Wednesday, June 1, 2011

Rules Are Made To Be Broken

The official Big Twen Position on Intercollegiate Athlete Compensation is as follows: most D-1 athletes are overpaid relative to what they would get in a truly free market, even in the revenue sports. All efforts at capping total compensation, including by preventing players from selling merchandise, are attempts to level the playing field between programs. Recent proposals to increase the amount of aid to players are no different in principal than attempts to allow players to sell swag. Any changes to the system in favor of greater compensation will likely result in greater disparity between the Big Ten and the MEAC (and I'm fine with that) and fewer athletes overall on scholarship at their schools (I'm a bit more uncomfortable with that but on the fence).

What the reaction to the Big Ten scholarship proposal made quite clear is that very small amounts of additional money ($3000/year per revenue athlete, plus Title IX costs) are enough to threaten smaller programs.  Unless we're going to go beyond "Screw the MEAC" to "Screw the Mountain West and Maybe the Big East Too," any compensation proposals will have to be limited. If we are going to say firmly grounded in the world of reality, the difference between paying the players and not paying the players is going to be a couple thousand dollars a year per athlete.

Which is why I don't believe this for a second:

Jim Tressel resigned today, after the weight of allegations against him and his program became too much to bear.  There is a Sports Illustrated piece on the way that threatens to blow apart the basics of what Tressel actually did to warrant his hasty resignation, but to date we know his players sold memorabilia and received sweetheart deals from local auto dealers, he knew of it, and not only did he do nothing to stop it but signed a piece of paper saying he had no knowledge of it.  If this were simply the tattoo story from December, we would not be here.  It was a conspiracy of one that brought down The Great Sweatervest, and it's solely and completely his fault that his career at Ohio State ended this morning.  This post is not about that.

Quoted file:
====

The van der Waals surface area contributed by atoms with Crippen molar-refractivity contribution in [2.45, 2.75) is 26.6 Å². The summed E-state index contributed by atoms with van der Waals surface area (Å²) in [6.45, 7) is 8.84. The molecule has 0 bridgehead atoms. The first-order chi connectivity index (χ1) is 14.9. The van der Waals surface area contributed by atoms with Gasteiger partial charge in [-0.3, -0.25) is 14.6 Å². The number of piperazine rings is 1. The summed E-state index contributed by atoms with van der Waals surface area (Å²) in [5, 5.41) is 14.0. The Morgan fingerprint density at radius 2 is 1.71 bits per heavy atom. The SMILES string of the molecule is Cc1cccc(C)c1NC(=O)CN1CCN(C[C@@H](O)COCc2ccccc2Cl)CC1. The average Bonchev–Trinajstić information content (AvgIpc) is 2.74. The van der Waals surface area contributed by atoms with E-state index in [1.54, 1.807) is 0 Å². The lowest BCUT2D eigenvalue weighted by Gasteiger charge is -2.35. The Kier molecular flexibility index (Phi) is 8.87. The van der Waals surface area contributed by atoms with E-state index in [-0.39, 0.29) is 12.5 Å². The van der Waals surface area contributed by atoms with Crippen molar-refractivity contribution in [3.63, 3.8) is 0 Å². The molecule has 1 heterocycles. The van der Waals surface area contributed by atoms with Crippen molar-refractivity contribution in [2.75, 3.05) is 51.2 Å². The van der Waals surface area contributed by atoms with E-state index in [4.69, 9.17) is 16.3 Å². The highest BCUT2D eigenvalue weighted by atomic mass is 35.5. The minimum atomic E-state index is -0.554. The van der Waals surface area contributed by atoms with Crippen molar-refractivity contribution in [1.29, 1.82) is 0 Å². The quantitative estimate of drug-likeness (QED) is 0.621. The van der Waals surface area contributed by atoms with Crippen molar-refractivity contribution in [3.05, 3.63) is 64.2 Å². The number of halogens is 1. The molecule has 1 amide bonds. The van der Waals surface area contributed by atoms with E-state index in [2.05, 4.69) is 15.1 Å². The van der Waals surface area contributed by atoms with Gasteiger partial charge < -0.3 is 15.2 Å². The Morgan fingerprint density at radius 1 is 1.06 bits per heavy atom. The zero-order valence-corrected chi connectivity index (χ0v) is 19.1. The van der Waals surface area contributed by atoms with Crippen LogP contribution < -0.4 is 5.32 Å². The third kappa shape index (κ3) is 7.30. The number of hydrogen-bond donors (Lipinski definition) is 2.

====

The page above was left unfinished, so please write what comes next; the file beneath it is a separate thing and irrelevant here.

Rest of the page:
No, this post is about what's being done to prevent it from happening again.  Because as long as the college football system -- and, for that matter, the NCAA system in general -- continues to exploit student athletes, it will happen, and happen repeatedly.  Jim Tressel did what he did not because he wanted to gain an advantage, per se; take a look at the cars your team's players are driving and tell me auto dealers in Columbus are acting alone.  Rather, Tressel did what he did because he wanted to protect his players from breaking a rule that he and his players clearly felt was improper and insignificant. And he's right.  And it's why Jim Delany's plan to increase scholarships to cover the full cost of attendance will save us from a repeat performance.

So long as we cap total compensation, we will have to prevent players from going over that cap. Some won't want to do this, like when, for example, car dealers decide they want to contribute to the team in the best way they know how. More money is always better than less money, and a certain type of player will always select the more money option regardless of whether there are rules in place to stop him or whether he is already getting money from the school. There might be some marginal deterrence at the edges, but the players willing to wantonly violate the rules, as Terrelle Pryor and others are alleged to have done, are unlikely to be dissuaded by $10 a day. As long as there are rules, Terrelle Pryors will exist to skirt those rules.